PAM does not just do authentication, but authorisation and session services. You probably want to keep it on as it adds quite a bit of flexibility.
PAM will be called for a successful pubkey authentication, because session and account services are still checked.
PAM can do things SSH cannot. This list is not exhaustive:
- Deny a user access if SELinux is not in enforcing mode (if thats your thing).
- Set resource limits like max processes and max logins allowed.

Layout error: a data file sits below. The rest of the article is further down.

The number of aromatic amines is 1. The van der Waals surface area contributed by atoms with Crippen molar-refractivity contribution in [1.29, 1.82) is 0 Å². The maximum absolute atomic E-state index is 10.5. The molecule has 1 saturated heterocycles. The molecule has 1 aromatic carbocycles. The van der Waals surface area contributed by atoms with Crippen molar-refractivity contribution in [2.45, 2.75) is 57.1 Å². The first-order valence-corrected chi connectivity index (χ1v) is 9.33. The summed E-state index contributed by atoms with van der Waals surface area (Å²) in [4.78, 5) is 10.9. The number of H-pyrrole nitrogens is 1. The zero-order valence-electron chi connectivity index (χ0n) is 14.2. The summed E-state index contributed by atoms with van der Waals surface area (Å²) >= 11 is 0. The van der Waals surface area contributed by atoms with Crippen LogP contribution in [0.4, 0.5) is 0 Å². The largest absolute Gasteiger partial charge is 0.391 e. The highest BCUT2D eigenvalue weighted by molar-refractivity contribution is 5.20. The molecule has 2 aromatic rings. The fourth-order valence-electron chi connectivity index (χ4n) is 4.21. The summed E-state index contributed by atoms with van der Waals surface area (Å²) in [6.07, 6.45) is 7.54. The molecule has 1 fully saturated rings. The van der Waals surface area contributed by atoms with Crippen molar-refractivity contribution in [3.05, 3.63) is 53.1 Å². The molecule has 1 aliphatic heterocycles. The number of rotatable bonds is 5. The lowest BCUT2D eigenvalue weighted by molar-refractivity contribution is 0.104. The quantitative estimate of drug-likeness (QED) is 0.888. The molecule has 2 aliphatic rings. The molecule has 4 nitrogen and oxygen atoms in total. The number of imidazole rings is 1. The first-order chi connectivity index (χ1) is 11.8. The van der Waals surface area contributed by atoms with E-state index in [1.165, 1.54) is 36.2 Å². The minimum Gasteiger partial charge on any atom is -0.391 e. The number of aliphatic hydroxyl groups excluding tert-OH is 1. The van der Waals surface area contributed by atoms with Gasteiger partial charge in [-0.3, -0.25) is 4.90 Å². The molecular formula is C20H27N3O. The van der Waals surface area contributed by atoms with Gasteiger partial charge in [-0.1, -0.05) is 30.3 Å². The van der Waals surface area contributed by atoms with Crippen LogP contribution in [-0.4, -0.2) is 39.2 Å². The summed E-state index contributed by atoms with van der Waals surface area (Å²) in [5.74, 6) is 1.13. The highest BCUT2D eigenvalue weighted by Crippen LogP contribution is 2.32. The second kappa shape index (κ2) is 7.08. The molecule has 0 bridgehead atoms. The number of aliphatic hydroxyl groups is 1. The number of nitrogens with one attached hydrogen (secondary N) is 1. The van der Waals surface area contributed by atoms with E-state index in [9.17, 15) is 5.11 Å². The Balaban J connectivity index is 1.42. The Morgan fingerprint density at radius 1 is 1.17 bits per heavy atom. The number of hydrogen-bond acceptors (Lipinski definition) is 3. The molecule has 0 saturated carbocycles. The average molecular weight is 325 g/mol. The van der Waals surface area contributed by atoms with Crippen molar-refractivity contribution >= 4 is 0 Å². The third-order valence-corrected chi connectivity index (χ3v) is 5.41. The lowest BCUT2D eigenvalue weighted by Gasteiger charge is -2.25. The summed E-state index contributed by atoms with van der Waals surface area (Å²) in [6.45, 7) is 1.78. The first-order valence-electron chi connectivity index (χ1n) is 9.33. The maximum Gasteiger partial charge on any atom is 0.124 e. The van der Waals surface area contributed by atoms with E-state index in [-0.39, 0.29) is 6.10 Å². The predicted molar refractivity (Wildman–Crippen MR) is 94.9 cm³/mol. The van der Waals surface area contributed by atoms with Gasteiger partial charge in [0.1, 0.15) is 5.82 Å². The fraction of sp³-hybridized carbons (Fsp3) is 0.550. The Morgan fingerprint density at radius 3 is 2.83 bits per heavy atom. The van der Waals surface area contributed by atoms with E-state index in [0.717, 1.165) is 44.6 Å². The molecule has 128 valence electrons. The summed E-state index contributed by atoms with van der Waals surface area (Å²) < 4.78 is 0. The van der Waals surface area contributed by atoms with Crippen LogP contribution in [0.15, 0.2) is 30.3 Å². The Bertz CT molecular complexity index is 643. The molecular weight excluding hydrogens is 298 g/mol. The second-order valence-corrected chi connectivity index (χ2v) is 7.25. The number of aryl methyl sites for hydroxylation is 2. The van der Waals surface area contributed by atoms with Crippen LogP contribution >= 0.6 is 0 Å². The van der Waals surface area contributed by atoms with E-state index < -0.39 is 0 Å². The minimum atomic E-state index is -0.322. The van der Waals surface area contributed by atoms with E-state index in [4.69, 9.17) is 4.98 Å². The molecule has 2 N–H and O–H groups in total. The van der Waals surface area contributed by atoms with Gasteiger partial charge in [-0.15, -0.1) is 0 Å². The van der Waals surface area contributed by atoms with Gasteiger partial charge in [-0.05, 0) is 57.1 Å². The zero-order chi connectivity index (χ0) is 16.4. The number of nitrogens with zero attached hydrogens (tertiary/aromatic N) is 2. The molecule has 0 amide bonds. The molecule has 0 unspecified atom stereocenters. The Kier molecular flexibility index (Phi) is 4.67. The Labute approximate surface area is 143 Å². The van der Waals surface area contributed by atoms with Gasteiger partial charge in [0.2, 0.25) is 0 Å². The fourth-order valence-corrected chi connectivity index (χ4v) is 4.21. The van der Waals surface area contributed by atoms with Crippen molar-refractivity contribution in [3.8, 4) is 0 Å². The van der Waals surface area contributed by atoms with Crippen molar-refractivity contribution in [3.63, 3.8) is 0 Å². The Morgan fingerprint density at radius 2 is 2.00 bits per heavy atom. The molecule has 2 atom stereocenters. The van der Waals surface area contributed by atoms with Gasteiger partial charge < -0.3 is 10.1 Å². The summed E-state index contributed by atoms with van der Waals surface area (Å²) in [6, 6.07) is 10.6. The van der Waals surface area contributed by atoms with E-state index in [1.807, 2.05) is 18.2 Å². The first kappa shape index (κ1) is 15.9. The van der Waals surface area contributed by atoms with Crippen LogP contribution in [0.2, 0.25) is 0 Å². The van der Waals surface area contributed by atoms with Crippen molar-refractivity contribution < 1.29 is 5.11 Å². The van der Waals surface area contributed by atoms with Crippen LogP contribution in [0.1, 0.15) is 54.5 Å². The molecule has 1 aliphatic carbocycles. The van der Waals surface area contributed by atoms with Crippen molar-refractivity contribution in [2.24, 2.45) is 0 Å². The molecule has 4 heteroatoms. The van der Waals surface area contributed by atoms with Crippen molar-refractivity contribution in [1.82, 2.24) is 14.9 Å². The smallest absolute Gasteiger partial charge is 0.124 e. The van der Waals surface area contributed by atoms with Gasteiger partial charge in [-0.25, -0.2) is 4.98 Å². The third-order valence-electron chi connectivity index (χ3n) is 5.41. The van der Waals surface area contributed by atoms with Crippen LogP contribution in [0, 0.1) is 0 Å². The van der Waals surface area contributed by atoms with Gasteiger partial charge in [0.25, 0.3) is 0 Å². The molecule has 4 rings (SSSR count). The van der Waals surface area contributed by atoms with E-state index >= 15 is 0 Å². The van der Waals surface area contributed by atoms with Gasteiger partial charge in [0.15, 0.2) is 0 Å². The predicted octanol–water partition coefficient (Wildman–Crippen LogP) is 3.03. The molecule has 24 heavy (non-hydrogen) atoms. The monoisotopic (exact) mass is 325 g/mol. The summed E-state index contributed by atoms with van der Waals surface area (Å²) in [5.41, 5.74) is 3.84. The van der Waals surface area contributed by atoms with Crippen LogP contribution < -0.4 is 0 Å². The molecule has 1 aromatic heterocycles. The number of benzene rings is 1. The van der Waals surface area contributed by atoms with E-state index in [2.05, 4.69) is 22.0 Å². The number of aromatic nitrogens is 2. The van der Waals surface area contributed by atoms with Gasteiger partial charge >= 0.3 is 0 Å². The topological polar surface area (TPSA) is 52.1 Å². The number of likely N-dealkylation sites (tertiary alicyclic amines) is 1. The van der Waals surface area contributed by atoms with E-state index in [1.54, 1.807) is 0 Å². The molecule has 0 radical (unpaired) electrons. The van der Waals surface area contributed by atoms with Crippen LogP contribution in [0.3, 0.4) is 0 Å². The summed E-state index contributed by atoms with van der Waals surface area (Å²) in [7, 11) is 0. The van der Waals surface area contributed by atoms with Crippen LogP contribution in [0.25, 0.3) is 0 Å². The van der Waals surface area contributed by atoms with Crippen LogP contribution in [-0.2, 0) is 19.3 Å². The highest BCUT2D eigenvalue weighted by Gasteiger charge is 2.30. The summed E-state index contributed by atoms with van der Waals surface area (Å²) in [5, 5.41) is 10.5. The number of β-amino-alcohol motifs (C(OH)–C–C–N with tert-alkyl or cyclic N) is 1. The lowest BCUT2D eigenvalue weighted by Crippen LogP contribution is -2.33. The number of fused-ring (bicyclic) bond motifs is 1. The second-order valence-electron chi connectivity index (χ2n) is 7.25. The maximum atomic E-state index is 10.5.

- Flexibly deny a user based off of their user and remote source IP (possible in SSH too, but is pretty terse in PAM)
- Setup a series of environment variables you may want to pass.
- Create a home directory for a user if it did not exist.
- Deny users based off of the time/date of their access attempt.
- Deny inactive users.
- Deny users using an invalid shell.
- Setup key logging facilities of input.